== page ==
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The connections between the British royals and the Jews

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With Prince William’s historic visit to Israel this week, all eyes have been trained on the Jewish capital. It may have taken 70 years, but the first official visit by a member of the British Royal family began in Israel on Monday, when William, the Duke of Cambridge, arrived in Tel Aviv.
by JORDAN MOSHE | Jun 28, 2018

There are interesting connections between the Jewish people and Britain’s royals – some more bizarre than others.

Charles was reportedly circumcised by Rabbi Jacob Snowman in 1948, at the time the leading mohel in London, and the circumciser to the royal family. It is not clear whether his sons have been circumcised, or why it was supposedly done. However, it has been argued that this is a custom dating back to George I, who brought it over from his native Hanover.

Prince Charles’ father, Phillip, also has an important Jewish connection. His mother, Princess Alice of Battenberg was recognised in 1994 by Yad Vashem as a righteous gentile for saving a Jewish family in war-time Athens. She was buried at the Convent of Saint Mary Magdalene on the Mount of Olives in Jerusalem.

According to lawyer and academic Alan Dershowitz, Carole, the mother of Prince William’s wife, Kate, is the daughter of Ronald and Dorothy Goldsmith, who he claims were Jews.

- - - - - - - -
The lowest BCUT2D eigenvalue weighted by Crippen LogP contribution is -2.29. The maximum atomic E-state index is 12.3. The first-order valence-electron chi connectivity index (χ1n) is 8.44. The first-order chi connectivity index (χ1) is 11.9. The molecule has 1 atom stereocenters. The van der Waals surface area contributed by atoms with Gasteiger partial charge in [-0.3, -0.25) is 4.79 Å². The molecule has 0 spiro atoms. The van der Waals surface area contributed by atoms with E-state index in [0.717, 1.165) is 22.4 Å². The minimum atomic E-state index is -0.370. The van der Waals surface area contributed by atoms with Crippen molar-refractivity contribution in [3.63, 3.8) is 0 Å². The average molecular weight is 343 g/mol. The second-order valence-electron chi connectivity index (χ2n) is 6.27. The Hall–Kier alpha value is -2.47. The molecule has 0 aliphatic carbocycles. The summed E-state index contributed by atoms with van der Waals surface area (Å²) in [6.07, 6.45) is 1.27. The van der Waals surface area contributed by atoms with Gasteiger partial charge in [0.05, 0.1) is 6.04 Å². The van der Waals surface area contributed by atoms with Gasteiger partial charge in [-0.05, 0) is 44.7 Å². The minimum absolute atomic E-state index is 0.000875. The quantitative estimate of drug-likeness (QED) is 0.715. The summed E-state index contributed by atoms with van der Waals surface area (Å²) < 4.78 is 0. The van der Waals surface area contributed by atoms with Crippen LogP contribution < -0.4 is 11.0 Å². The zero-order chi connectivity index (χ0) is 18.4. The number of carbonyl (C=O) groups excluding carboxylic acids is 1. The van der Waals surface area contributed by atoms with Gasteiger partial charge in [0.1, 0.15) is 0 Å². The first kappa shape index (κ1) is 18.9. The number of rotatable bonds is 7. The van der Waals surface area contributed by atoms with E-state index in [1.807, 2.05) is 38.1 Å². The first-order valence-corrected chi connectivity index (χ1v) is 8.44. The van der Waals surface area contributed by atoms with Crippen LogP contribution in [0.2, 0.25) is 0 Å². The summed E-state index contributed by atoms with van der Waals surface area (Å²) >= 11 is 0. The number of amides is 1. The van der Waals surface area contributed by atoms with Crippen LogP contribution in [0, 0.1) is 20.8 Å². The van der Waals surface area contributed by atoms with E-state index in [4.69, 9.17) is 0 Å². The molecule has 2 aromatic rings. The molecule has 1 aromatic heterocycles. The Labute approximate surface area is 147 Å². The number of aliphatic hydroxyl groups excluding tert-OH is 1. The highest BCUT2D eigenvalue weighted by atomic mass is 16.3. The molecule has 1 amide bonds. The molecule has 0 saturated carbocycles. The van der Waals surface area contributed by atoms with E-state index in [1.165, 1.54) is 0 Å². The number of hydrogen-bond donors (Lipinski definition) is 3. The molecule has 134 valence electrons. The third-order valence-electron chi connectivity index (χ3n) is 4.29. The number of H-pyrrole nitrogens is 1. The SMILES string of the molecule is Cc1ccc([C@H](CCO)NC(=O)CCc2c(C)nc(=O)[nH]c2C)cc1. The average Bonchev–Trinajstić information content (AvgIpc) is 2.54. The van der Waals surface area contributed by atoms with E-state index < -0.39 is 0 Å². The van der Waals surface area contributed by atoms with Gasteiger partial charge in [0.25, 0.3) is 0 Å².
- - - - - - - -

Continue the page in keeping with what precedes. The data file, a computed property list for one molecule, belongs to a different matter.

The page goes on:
It’s been speculated that Princess Diana’s mother, Frances Shand Kydd was born Frances Ruth Roche, a Rothschild. If that weren’t enough, the London Daily Mail reported that Diana is actually the biological daughter of Sir James Goldsmith, also a Jew.

According to some conspiracy theorists, this is all part of a plot hatched by the Rothschild family to establish a “Rothschild royal family”, and it relies on the Queen’s and Duke of Edinburgh’s supposed belief that that is the best guarantor of their family’s future and safety.

Turning back to the 19th century, one of Queen Victoria’s favourite people, after her beloved Prince Albert, was Benjamin Disraeli. Although baptised at 12, he was widely regarded during his time as Prime Minister as a Jew, including by his anti-Semitic rival, William Gladstone.

Responding to an opponent in the House of Commons, Disraeli once said, “I am a Jew, and when the ancestors of the right honourable gentleman were brutal savages in an unknown island, mine were priests in the temple of Solomon.” Disraeli also supported a Bill to remove the requirement that MPs swear a Christian oath of allegiance, a requirement which prevented Jews from assuming office. British Jews have been allowed to sit in Parliament since the passing of the Jews Relief Act in 1858.

Throughout his life, Victoria’s son, the urbane and hedonistic Edward VII, surrounded himself with Jewish friends, and many of his numerous mistresses were also Jewish. One of his closest friends and riding partners was financier Ernest Cassel, and the anti-Semites of the time sometimes called the king’s residence outside London, Windsor Cassel.

Edward VII’s son would later receive a letter from a Jewish girl based in Israel. In 1935, when she was 12, Yehudit Ya’avetz wrote a congratulatory letter to King George V in Hebrew. She sent it from Haifa, where she had emigrated two years previously from Germany. On the occasion of the 25th anniversary of his coronation, Ya’avetz thanked the king for helping the Jewish people, and wrote, “I apologise dearly that my knowledge of the English language is still insufficient to express my feelings in this language, but I hope that the lilt of the Hebrew language will intermingle in the ears of His Majesty.”

Prince Charles even has his own blue velvet kippa with a royal crest on it in silver to wear at Jewish weddings. So, whether the conspiracists are right or not, it seems that there is something of a bond between Britain’s favourite family and the Jewish people which can be celebrated.


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